After Brand left, KPCC’s afternoon anchor on “All Things Considered,” Alex Cohen (one of Brand’s former co-hosts on “Day to Day”), was immediately paired with Martinez on what’s now being called “Take Two.” Brand says she thinks Cohen and Martinez have better on-air chemistry than she and Martinez.
The Brand-KPCC kerfuffle speaks to turbulent shifts in public radio nationwide. Traditionally white and sometimes stodgy, public radio is, by necessity, reinventing itself, aiming both for a younger and more ethnically diverse audience.
Public broadcasting veteran Tom Thomas, co-chief executive of Station Resource Group, a national alliance of public radio stations that includes KPCC and Santa Monica’s KCRW-FM (89.9), calls it a “21st century challenge.”
“Public radio is looking at an America that’s changing — socially, economically, demographically, technologically,” he says. “The question is how to thread the needle of change in a compelling way without walking away from the founding principles of public broadcasting. That’s not an easy thing to do.”
“If we’re going to continue to be a viable news operation and grow and add bodies,” says KPCC Vice President of Content Russ Stanton, former editor of The Times, “we have to reach a broader audience.” He’s hired 26 full-time newsroom employees — all relatively young and ethnically diverse — since his arrival in February.
The decision to retool Brand’s show with a Latino host, Stanton says, was made by Davis before he arrived at the station. Stanton completed the search and hired Martinez. “We felt that on air, A’s a really strong broadcasting voice,” Stanton said of Martinez. “He’d shown an ability to tackle tough sports news stories at ESPN. And we’re willing to invest in him.”
Why not simply start a whole new show for Martinez rather than change a show that had already established audience loyalty?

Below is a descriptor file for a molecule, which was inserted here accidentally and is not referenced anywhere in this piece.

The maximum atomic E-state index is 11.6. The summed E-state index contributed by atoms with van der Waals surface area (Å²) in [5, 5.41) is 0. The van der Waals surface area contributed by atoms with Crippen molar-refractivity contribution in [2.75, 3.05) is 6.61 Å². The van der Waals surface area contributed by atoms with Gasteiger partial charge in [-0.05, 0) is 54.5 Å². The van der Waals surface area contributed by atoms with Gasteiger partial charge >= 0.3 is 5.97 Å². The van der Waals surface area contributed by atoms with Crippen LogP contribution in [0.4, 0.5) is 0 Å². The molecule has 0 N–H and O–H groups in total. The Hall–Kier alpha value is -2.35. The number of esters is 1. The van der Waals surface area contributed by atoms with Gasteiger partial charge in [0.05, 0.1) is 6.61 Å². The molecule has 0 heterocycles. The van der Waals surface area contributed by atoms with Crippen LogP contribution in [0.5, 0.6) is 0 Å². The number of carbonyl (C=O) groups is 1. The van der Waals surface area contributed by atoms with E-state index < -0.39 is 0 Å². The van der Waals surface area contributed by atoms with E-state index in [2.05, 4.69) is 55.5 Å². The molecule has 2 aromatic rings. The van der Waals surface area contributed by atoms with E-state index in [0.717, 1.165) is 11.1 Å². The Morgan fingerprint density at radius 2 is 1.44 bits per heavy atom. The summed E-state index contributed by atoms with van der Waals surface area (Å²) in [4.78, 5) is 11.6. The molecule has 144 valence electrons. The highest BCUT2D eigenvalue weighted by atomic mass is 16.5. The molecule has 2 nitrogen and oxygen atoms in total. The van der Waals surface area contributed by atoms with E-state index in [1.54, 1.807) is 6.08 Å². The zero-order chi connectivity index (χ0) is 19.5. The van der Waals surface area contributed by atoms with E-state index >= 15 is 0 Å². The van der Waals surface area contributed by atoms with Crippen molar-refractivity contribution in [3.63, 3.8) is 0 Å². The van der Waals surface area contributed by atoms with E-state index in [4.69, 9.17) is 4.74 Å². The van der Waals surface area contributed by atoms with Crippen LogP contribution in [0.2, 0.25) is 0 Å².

“This was a show that had one of the largest audiences,” Stanton says. “We wanted to go for high impact right out of the gate and not mess around with dabbling off in the corner someplace.”
Pop culture podcaster Luke Burbank, who left as a contributor to KPCC’s morning show after Brand exited — as did sports news comedians the Sklar Brothers, who are making the move with her to KCET — sees absurdity in that decision. “It’d be like CBS deciding they’re not reaching enough young people so they make a ‘Glee’ knockoff and put Dan Rather on as the star,” he says. “Leave the show you have that’s working and create a whole new Latino-themed show that can be awesome on its own.”
“You can’t serve the city of Los Angeles without acknowledging her rich cultural diversity,” wrote one listener on the station’s website after the inaugural “Brand & Martinez” show. “But — and please hear me, KPCC suits — you can’t shortcut your way to Latino membership by using TMBS as a Trojan Horse into that audience.”
Davis chalks up the complaints to audience resistance to change. “The addition of A,” says Davis, who wishes Brand well, “did exactly what we had expected it to do: attract Latino audiences to the program while maintaining the audience that we already had.”
KPCC’s strategy seems to be working. The audience share for the first hour of what’s become “Take Two” went from 2.7 in August to 2.8 in October, compared with 2.5 in October 2011. The Latino percentage of the show’s audience has grown significantly as well — in the 9 to 10 a.m. slot alone, it was 7% in August, 15% in September and 20% in October. Whether the increases are because of audience interest in the presidential race or the station changes won’t be known for several months.
Still, the station as a whole is doing well. In September, KPCC drew an average of 650,000 weekly listeners, according to Arbitron, compared with KCRW’s weekly average that month of 436,800. Where KCRW has the higher national profile — it sponsors concerts around the country and has the power to break new bands — KPCC, through frequent fundraising drives, board members with deep pockets and copious foundation grants, has cash. In 2010, KPCC moved from Pasadena City College to the $24.5-million, 13-studio Mohn Broadcast Center, also in Pasadena.